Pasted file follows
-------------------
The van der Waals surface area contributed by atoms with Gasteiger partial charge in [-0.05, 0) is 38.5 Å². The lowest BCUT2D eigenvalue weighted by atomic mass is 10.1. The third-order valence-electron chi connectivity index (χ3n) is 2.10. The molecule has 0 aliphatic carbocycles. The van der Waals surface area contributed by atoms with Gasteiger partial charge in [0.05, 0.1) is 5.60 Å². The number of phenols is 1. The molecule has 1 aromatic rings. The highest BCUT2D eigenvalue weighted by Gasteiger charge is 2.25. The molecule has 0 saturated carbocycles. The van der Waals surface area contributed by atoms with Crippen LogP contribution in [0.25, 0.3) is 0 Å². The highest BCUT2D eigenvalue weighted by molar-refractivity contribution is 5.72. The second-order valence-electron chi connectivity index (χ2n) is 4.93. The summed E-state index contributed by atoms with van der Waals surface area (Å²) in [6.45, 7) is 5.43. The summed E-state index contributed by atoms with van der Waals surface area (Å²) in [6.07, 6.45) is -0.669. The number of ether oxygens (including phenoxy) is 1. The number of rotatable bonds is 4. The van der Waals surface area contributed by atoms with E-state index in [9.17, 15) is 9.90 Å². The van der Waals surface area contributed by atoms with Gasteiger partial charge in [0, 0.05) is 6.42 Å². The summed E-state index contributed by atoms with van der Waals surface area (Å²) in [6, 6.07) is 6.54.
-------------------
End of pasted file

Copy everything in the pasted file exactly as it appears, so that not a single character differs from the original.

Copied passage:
The van der Waals surface area contributed by atoms with Gasteiger partial charge in [-0.05, 0) is 38.5 Å². The lowest BCUT2D eigenvalue weighted by atomic mass is 10.1. The third-order valence-electron chi connectivity index (χ3n) is 2.10. The molecule has 0 aliphatic carbocycles. The van der Waals surface area contributed by atoms with Gasteiger partial charge in [0.05, 0.1) is 5.60 Å². The number of phenols is 1. The molecule has 1 aromatic rings. The highest BCUT2D eigenvalue weighted by Gasteiger charge is 2.25. The molecule has 0 saturated carbocycles. The van der Waals surface area contributed by atoms with Crippen LogP contribution in [0.25, 0.3) is 0 Å². The highest BCUT2D eigenvalue weighted by molar-refractivity contribution is 5.72. The second-order valence-electron chi connectivity index (χ2n) is 4.93. The summed E-state index contributed by atoms with van der Waals surface area (Å²) in [6.45, 7) is 5.43. The summed E-state index contributed by atoms with van der Waals surface area (Å²) in [6.07, 6.45) is -0.669. The number of ether oxygens (including phenoxy) is 1. The number of rotatable bonds is 4. The van der Waals surface area contributed by atoms with E-state index in [9.17, 15) is 9.90 Å². The van der Waals surface area contributed by atoms with Gasteiger partial charge in [0, 0.05) is 6.42 Å². The summed E-state index contributed by atoms with van der Waals surface area (Å²) in [6, 6.07) is 6.54.